Illinois Public Media News
The water utility for the city of Danville takes issue with an advocacy group's report that consumers may be subject to higher-than-allowable traces of a farm chemical.
The report from the Natural Resources Defense Council cited government figures suggesting Danville's water supply had exceeded standards for the herbicide atrazine.
But Kevin Culver, a compliance officer with Aqua Illinois, says the NRDC's numbers are from 2004, and since then, recent EPA tests found no detectable levels of atrazine. However, Culver says atrazine is a concern since Danville's drinking water source, Lake Vermilion, includes lots of farm runoff. He says the utility filters out the chemical with a simple process.
"It's actually the same component in your home water systems that they say to use, and one of the recommendations is activated carbon to remove it at home," Culver said. So it's the same type stuff, although we use a lot more of it during the growing season."
Chemicals like atrazine have been linked to birth defects and hormone disruptions in animals, though the federal Centers for Disease Control has not found the same effects on humans.
The union representing a majority of Illinois state workers wants a judge to halt plans for government layoffs. The American Federation of State County and Municipal Employees has filed suit in Johnson County, home of the Vienna Correctional Center.
It's in response to Governor Pat Quinn's plan to cut as many as 26-hundred jobs across state government, some as early as next month. Quinn says the plan would provide savings for the cash-strapped state. But AFSCME Spokesman Anders Lindall says the layoffs could create other problems...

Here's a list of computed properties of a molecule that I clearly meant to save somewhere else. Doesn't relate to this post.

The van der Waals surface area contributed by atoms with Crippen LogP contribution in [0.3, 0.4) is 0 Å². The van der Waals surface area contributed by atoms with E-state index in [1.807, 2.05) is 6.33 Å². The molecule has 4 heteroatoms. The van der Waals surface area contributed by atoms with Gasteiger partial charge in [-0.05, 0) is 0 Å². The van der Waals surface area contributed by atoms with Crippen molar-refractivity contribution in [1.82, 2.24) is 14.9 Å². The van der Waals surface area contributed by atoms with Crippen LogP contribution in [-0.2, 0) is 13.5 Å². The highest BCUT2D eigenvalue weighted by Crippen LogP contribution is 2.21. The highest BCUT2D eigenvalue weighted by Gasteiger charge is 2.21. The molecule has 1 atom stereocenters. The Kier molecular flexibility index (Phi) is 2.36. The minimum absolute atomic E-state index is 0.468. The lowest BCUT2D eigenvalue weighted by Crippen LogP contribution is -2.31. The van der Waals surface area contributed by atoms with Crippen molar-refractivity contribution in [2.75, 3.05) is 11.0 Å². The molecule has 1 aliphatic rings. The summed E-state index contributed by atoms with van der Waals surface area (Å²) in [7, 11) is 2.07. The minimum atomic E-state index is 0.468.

"We need to know how will the work be done in whatever agency we're talking about," Lindall said. "Will this significantly increase caseloads in the Department of Human Services? Will it cause further shortages in state prisons that drive up overtime costs and make conditions less safe?"
AFSCME's lawsuit argues the state should be prohibited from going through with layoffs until it finishes bargaining with the union over the impact of job cuts. No hearing date has been set. Quinn's office did not respond to calls seeking comment.
Illinois' top education and health officials have issued a "Dear Parent'' letter recommending seasonal flu vaccinations for all school children in the state. The letter also urges parents to get their kids vaccinated against the H1N1 flu virus when that vaccine becomes available this fall.
It's aimed at parents of children in the state's nearly 4,000 public K-through-12 schools, plus private schools. The letter is posted online in English and Spanish, signed by state Education Superintendent Christopher Koch and Department of Public Health Director Dr. Damon Arnold. They're urging schools to include it in back-to-school materials for parents.
The letter urges parents to talk to their doctors or local health department about where to obtain flu shots or nasal spray vaccines, although many schools eventually will offer them.
A spokeswoman for Gov. Pat Quinn says the governor may have delayed action against two University of Illinois trustees who refuse to resign but isn't backing down.
Marlena Jentz says the governor will act against James Montgomery and Frances Carroll later this week. Quinn had said he'd act yesterday Monday to resolve the conflict with Carroll and Montgomery.
The delay has led to criticism from one likely political opponent. Quinn's chief Democratic primary opponent, Illinois Comptroller Dan Hynes, says the governor should have resolved the situation before classes started this week.
U.S. Rep. Bobby Rush and Democratic gubernatorial candidate William "Doc'' Walls, meanwhile, want the governor to let Montgomery and Carroll stay.
Quinn asked all nine university trustees to step down over the school's admissions scandal. Seven have resigned.
With the economy shaky and unemployment up, more people are turning to food pantries for help in getting enough to eat. In east-central Illinois, food pantries -- and the regional food bank that supplies them -- say more people are coming to them for help, some of them for the first time. AM 580's Jim Meadows reports.